It makes me think of Rick (if that indeed is his name), and I wonder if he read this book or watched the movie; and if so, how did he feel about it? It's not anything I'd want to sit down over a couple bowls of cereal to talk about now by any stretch of the imagination, but I can't help but wonder. He was likely the first person I had ever met who didn't call Nixon a [your obscenity of choice here]. At that age - mourning the loss of Cobain and otherwise being a sour, angsty young woman who just wanted to make it through her sophomore year - someone so pro-Nixon made an impression on me.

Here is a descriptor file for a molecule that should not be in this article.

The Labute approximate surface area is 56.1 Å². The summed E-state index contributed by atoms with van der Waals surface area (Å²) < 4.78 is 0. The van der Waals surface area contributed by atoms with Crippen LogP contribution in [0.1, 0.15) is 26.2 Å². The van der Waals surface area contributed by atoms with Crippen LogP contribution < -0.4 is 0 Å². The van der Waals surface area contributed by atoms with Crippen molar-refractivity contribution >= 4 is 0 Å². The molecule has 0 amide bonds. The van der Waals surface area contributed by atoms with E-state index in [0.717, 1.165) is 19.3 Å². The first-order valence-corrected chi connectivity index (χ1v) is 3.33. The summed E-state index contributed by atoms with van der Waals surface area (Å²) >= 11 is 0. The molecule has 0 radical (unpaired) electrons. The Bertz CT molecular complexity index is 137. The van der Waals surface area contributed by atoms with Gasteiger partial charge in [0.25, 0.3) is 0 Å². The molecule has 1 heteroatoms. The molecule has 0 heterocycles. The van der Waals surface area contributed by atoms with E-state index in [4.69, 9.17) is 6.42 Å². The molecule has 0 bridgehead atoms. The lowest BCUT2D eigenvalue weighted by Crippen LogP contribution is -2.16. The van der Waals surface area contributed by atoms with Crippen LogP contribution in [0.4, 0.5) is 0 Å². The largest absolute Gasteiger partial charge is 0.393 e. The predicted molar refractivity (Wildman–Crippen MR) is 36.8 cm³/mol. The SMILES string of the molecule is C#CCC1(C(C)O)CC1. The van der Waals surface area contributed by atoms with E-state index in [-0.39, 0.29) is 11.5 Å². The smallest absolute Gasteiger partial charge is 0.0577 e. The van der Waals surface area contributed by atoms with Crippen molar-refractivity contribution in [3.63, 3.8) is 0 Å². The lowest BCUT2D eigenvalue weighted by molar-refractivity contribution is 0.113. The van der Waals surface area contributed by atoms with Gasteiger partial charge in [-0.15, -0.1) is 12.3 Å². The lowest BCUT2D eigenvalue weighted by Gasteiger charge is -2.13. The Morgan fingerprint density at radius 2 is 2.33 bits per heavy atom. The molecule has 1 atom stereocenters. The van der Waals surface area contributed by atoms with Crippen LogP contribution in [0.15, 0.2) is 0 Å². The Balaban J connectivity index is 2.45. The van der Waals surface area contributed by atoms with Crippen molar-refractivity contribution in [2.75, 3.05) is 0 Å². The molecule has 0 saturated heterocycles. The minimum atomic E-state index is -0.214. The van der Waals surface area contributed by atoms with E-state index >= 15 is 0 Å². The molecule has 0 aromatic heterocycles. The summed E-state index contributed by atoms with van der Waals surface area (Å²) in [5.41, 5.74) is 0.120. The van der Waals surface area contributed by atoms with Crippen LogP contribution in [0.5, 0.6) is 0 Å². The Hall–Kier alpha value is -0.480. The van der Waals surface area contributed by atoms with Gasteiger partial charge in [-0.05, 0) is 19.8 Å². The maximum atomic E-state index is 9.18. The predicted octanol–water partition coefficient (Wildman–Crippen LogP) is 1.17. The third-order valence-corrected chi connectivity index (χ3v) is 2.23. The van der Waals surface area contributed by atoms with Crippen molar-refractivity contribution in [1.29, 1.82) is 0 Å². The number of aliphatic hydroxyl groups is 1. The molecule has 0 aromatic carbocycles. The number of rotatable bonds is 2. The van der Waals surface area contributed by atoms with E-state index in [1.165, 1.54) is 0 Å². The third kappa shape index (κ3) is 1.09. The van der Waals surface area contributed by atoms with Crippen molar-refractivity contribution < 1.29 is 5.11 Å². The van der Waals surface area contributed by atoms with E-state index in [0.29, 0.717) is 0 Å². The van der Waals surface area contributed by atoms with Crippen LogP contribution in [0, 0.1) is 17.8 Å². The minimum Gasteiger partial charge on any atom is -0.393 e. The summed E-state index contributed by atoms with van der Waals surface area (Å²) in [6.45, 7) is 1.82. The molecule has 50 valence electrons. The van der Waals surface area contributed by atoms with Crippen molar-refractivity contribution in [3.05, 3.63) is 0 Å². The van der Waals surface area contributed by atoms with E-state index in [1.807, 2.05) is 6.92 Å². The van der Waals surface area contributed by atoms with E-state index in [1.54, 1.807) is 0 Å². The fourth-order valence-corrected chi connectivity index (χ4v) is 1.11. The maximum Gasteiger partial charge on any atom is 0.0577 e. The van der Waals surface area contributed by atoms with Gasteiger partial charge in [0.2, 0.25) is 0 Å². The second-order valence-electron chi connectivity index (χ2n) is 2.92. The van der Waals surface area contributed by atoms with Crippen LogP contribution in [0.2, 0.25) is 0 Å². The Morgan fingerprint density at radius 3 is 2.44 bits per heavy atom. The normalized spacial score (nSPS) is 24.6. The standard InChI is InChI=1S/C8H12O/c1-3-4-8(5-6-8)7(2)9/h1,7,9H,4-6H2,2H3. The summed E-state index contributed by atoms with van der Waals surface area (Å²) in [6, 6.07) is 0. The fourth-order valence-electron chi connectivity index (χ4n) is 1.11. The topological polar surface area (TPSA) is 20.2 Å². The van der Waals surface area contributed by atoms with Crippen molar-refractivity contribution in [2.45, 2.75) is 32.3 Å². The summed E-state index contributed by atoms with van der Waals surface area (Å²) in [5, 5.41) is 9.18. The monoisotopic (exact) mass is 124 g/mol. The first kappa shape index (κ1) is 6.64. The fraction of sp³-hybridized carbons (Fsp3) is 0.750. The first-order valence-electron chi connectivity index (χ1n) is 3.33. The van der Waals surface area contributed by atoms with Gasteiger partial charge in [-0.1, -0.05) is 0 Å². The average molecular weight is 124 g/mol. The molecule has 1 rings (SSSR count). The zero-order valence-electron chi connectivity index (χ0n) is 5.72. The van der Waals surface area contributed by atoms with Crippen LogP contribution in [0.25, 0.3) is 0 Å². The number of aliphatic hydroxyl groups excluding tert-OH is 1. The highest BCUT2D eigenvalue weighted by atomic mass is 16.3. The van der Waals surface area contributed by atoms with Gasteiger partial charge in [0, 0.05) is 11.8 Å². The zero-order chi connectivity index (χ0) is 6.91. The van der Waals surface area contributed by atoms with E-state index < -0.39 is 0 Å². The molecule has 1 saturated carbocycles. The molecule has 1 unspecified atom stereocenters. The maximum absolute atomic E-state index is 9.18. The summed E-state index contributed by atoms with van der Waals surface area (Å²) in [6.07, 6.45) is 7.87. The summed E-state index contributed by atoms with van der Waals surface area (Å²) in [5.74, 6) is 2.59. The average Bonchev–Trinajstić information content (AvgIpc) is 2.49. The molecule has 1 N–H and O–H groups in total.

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Reading Progress

January 1, 2012 – Started Reading
January 1, 2012 – Shelved
January 2, 2012 –
page 136
January 2, 2012 – Shelved as: 20th-centurylit-late
January 2, 2012 – Shelved as: cultural-studies-and-other
January 2, 2012 – Finished Reading

Comments Showing 1-4 of 4 (4 new)

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message 1: by Chinook (new) - added it

Chinook Watch Frost/Nixon maybe - I was fascinated by that movie and I had no expectation that I'd like it much.

message 2: by El (new) - rated it 3 stars

El Oh, hey, good idea. I think I recorded that once, it's probably still on my DVR somewhere. Maybe I'll do that this weekend, thanks!

message 3: by Julie (new)

Julie El, you really need to set your gender in goodreads because every time it tells me "El made a comment on their review", I want to scream.

message 4: by El (new) - rated it 3 stars

El Hehe, Julie. Now where would be the fun in that??